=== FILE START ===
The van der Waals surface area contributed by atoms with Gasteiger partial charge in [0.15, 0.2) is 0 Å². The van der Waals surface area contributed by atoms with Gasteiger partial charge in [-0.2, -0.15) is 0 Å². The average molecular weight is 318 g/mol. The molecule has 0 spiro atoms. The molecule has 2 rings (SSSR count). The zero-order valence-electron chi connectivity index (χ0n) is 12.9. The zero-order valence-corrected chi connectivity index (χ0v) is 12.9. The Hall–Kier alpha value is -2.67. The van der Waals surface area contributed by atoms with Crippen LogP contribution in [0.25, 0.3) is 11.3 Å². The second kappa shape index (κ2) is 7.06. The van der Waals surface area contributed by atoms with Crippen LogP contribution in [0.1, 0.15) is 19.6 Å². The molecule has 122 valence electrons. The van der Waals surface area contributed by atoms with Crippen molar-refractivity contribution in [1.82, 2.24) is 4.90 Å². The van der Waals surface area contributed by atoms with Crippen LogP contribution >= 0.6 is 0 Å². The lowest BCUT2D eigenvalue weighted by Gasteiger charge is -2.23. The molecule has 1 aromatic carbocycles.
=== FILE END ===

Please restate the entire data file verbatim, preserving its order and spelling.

The van der Waals surface area contributed by atoms with Gasteiger partial charge in [0.15, 0.2) is 0 Å². The van der Waals surface area contributed by atoms with Gasteiger partial charge in [-0.2, -0.15) is 0 Å². The average molecular weight is 318 g/mol. The molecule has 0 spiro atoms. The molecule has 2 rings (SSSR count). The zero-order valence-electron chi connectivity index (χ0n) is 12.9. The zero-order valence-corrected chi connectivity index (χ0v) is 12.9. The Hall–Kier alpha value is -2.67. The van der Waals surface area contributed by atoms with Crippen LogP contribution in [0.25, 0.3) is 11.3 Å². The second kappa shape index (κ2) is 7.06. The van der Waals surface area contributed by atoms with Crippen LogP contribution in [0.1, 0.15) is 19.6 Å². The molecule has 122 valence electrons. The van der Waals surface area contributed by atoms with Crippen molar-refractivity contribution in [1.82, 2.24) is 4.90 Å². The van der Waals surface area contributed by atoms with Crippen LogP contribution >= 0.6 is 0 Å². The lowest BCUT2D eigenvalue weighted by Gasteiger charge is -2.23. The molecule has 1 aromatic carbocycles.